The blues aren’t dead, of course, but don’t tell Mark Lanegan. On his seventh solo album, Blues Funeral (released last week via 4AD), the shadowy singer – who is probably most familiar to music fans from his long-time gig fronting grunge band the Screaming Trees or as a recurring guest on Queens of the Stone Age’s rotating roster – may as well be performing last rites to traditional blues. In dressing up his dark, plaintive hymns in percolating, programmed drum beats (“Phantasmagoria Blues,” “The Gravedigger’s Song”) and low-lying string groans (“Bleeding Muddy Water”), the man known to his friends as “Old Scratch” has arguably turned in one of the best records of his 27-year career.
This latest outing is hardly the first time Lanegan’s tried breathing new life into the blues, however. With a voice that can sound as rough as the road to salvation or as smooth as single malt whiskey, Lanegan’s love affair with the genre’s deepest, blackest trenches can be traced as far back as his 1990 solo debut, The Winding Sheet. An astounding first effort outside of his day job with the Screaming Trees, the album firmly established the themes of lost love, sin, redemption, guilt and deliverance that remain omnipresent in the singer’s work, including a soulful take on the Leadbelly standard “Where Did You Sleep Last Night?”
On his 1994 followup, Whiskey for the Holy Ghost, Lanegan’s storied battles with his own demons seemed to be the centrepiece for a slate of husky-throated numbers – including “Judas Touch,” “Beggar’s Blues” and “Pendulum” – each one practically bleeding an eerie aura of dirty needles and ashen skin, and delivered with such pained authenticity you can practically hear the countless nights spent wrestling with substance abuse and a subsequent loss of faith.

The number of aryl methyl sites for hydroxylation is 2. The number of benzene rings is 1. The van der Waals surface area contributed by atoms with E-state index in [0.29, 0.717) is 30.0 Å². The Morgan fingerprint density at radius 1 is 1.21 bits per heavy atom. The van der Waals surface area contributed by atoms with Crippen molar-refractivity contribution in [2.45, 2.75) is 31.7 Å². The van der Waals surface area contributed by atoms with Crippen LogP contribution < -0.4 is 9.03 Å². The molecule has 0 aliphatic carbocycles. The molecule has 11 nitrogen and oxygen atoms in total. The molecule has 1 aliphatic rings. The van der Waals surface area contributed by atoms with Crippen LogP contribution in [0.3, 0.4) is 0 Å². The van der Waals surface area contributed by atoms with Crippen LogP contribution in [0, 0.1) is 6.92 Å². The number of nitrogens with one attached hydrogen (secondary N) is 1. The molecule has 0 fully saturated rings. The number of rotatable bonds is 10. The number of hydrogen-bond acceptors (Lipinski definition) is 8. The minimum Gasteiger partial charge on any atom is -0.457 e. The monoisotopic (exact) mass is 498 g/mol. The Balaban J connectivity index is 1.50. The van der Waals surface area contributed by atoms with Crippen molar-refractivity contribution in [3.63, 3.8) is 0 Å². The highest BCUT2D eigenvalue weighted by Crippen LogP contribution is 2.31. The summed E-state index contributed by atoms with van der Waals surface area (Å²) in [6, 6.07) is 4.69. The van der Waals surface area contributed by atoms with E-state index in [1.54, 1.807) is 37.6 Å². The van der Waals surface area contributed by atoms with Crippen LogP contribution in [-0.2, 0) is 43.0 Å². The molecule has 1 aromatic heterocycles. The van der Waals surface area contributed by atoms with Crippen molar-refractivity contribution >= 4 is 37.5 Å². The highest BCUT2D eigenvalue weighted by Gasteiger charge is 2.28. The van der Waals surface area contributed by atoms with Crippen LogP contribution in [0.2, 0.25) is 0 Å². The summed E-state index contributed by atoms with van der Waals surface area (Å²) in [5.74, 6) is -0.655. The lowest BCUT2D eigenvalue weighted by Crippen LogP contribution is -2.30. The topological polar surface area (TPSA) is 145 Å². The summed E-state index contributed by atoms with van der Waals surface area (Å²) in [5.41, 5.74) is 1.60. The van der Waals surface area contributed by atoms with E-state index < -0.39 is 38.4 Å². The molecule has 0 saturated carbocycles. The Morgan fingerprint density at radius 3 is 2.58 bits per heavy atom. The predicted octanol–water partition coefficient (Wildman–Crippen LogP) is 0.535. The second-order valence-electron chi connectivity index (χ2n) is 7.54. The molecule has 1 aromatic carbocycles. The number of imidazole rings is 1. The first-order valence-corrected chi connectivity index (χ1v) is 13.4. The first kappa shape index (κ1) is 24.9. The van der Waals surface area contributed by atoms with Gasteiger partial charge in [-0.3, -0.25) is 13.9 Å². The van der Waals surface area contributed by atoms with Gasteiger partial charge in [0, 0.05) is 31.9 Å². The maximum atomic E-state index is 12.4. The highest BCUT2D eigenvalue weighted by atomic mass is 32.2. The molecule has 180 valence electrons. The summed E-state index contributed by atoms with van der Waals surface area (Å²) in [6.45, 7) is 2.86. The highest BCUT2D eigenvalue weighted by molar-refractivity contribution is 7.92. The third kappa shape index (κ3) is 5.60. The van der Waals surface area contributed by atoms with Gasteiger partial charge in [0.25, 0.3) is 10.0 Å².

After numerous stints in rehab, the raspy songsmith returned with 1998’s Scraps at Midnight, a final helping of the slow, mostly acoustic approach he’d employed to this point. Then came 1999’s I’ll Take Care of You, an album of cover songs that not only gave due props to Lanegan’s diverse list of influences, it also seemed to signal a move toward incorporating more electric instrumentation. The impressively curated track listing included “Boogie Boogie” by American rock and blues crooner Tim Rose, an American traditional called “Little Sadie” (also known as “Cocaine Blues,” “Transfusion Blues,” “East St. Louis Blues” and “Penitentiary Blues,” among other titles) and Eddie Floyd and Booker T. Jones’s lovelorn plea, “Consider Me.”
Lanegan records with feeling of blues, without the tradition
Two years later, Lanegan continued his chameleonic evolution by infusing fleeting moments of guitar dissonance (“Blues For D,” “Resurrection Song”) and exotic female backing vocals (“No Easy Action”) into his usual mix of smoky dirges for 2001’s Field Songs. If there was ever a doubt that the singer was anything more than an incurably sad bastard, this accomplished set showcased an unexpected ability to musically slip his shackles if he started to feel boxed in.
In a 2004 interview for the release of Bubblegum, a looser, experimental record characterized by sullen, lamp-lit confessionals (“When Your Number Isn’t Up”), raucous romps down desert highways (“Driving Death Valley Blues,” “Methamphetamine Blues”) and breathtaking balladry (“One Hundred Days”), Lanegan admitted that:
“It’s sort of been my obsession to make records that had the feeling of the blues, the spirit of them, I think, but without being what we’d consider to be traditional blues, or 12-bar ‘bar band’ blues, which is a boring, outdated mode and I’m not interested in it. But I am interested in the real feelings behind it."
This interview is from 2004 in regards to the release of the disc, Bubblegum.
So far, just one Canadian date has been announced for Lanegan’s upcoming North America tour (May 15 at the Virgin Mobile Mod Club in Toronto). In the meantime, let’s pray he keeps digging.
Booker T. Jones
Saturday Night Blues
on Mar 13, 2012